Farkel : So, Earnest: if you are playing for those boys, get their best member to do a tete-'d-tete with me.
Farkel, I am not playing for anyone other than myself and the idea that I have any influence at Bethel is entirely misplaced. If you really want to have a one-to-one discussion with the Service Department then I suggest you have a word with AlanF who seems to have managed it himself (see his meeting with Harry Peloyan) and is a human compendium of Who's Who in Watchtowerland.
Farkel : Anyone want to say Da Judge was a loyal, faithful husband, when in FACT he NEVER let his OWN WIFE come to Bethel and left her to be out in the Los Angeles area ALONE for his entire life from at least 1917 forward to 1942?
I am keeping an open mind as to whether or not Rutherford remained faithful to his wife, but my impression has been that she lived in California because of her health. In the examination of William Heath in the Moyle trial, Mr. Covington asked about Rutherford's wife (pp.1324-1325) :
Q. Mrs. Rutherford, what is her physical condition ?
A. She was an invalid for the years I knew the Judge.
Q. Was she maintained in California by the Judge ? A. She had a home there. He provided.
It's not clear to me whether the home was on the Beth-Sarim property or not, but as he spent seven months a year in California and was not accused by Moyle (or anyone else at the time) of neglecting his wife I don't think your inference is correct. And it seems she did live in Bethel before her health deteriorated. In cross-examination of Matthew Howlett, who had known Rutherford since 1913, he says so (p.1203) :
Q. By the way, did Mr. Rutherford's wife live at Bethel ? A. At one time, yes, sir.
Q. When ? A. In the early days.
Q. How early ? A. I don't know.
The Court: Do you know that of your own knowledge ?
The Witness: Yes, I do know that.
cyberguy, thanks for your kind offer to put me in contact with one of the elders that met with Berta but I really think it would be better if that opportunity be given to larc, who has a far greater personal interest in the matter, and I am sure will share whatever he considers appropriate. I was not suggesting he had made up the account of Berta's confession, I simply cannot reconcile the fifteen year period she spoke of.
Larc : Earnest, as Farkel pointed out, Bonnie's testemony regarding Berta's background is very weak and vague. She claims that Berta was a dietician in Ohio, but was unemployed. I find that pecular. Either Bonnie lied to exagerate Berta's credentials, or she was simply ignorant of the facts. Berta was never a dietician in Ohio.
Larc, it does seem peculiar as she seems so certain about it. Earlier, in the examination by Mr. Covington, he asks her about Mrs. Peal's duties (pp.1369-1370) :
Q. What other duties [apart from housekeeping] did she perform ?
A. She was a very fine dietician and also a nurse. She assisted Mr. Howlett; when Judge Rutherford was very ill, she assisted him.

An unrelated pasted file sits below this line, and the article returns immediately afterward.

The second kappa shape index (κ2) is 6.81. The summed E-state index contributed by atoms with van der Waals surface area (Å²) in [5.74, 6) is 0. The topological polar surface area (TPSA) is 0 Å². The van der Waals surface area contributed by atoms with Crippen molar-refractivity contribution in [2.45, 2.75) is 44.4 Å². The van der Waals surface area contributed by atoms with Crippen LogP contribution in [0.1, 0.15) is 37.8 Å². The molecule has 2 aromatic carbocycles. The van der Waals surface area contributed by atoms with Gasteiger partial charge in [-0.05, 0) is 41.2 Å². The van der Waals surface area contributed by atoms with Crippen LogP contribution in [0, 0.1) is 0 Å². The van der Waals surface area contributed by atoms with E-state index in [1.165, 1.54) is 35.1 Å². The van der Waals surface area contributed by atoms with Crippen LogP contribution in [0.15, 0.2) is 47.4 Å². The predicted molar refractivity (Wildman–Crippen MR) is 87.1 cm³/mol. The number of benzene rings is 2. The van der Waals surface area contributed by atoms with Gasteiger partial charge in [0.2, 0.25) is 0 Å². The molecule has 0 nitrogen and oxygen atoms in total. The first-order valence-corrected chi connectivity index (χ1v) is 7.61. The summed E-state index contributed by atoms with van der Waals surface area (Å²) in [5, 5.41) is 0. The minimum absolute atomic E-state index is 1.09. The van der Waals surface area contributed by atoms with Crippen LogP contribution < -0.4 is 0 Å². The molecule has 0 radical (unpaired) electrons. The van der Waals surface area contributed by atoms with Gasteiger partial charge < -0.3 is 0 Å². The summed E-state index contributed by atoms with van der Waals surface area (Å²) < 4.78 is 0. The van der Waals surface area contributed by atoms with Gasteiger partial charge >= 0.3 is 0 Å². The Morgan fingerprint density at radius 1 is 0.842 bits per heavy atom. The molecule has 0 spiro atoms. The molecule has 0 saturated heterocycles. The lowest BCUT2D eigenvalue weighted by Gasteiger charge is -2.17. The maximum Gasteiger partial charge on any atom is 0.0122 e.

By the Court:
Q. Was she a registered nurse? A. No, I don't think so.
Q. You say she is a very fine dietician? A. Yes.
Q. How do you know that? A. From her experience and the way she performed her duties.
As Berta (Bonnie calls her Verna) wasn't working when Bonnie visited her in Ohio I can only conclude that this is what Berta told her. Why either would want to exaggerate about it I have no idea.
Larc : Berta came to Bethel in June of 1938. This information is in the divorce papers.
ok, so the fact that Howlett, who had been acting as nurse and dietician to Rutherford, went on the Zone work in July suggests that Berta was invited to come as a nurse/dietician while Howlett was away, as well as being housekeeper. By the way, contrary to the impression I gave in my previous post, Berta did not live on the seventh floor while at Bethel.
Larc : When Bonnie said that she knew Berta for 10 years, she may have referring to the time up until the trial. I don't know when Berta became a Bible student, so I can't say when Berta and Bonnie became friends.
Yes, you are quite right and that is what was confusing me. The court record says (p.1382) :
Q. Was she a Jehovah's Witness before she came over [to Bethel]? A. Oh, yes, indeed.Q. How long had she been a Jehovah's Witness? A. About twenty years.Q. When did you first become acquainted with her? A. I became acquainted with her about ten years ago.
So, that was said in 1940 meaning they became acquainted about 1930. That fits in with the thought that Berta had told her family that she first met Rutherford in the early to mid-1930?s when she and Bonnie went to Europe. It is still a bit puzzling that Bonnie didn't think Rutherford knew her before she came to Bethel, as mentioned in my previous post. My guess is that they did meet in the early 1930s but there was nothing significant about it and they probably didn't meet again until she came to Bethel.
Leolaia : I haven't yet found her though, and I'm not use if her birth name was also "Bonnie".
Leolaia, the fact that Bonnie and her mother came to Bethel in 1923 (and that Rutherford became a father-figure) suggests that her father was either dead or divorced. If her mother subsequently reverted to her maiden name that would make it close to impossible to find them on an earlier census. I think the best bet are Bonnie's marriage papers in Las Vegas in the second half of January 1938.
Leolaia : BTW, did her association with Rutherford go back to 1920 or was this before she met him?
She came to Bethel in 1923 at the invitation of Van Amburgh so it is unlikely Rutherford knew her before then.
onacruse, I'm glad this brought you out of the woodwork. I hated to think you were missing out on all this fun. btw, have you seen the thread by Narkissos. Should be just your cup of tea.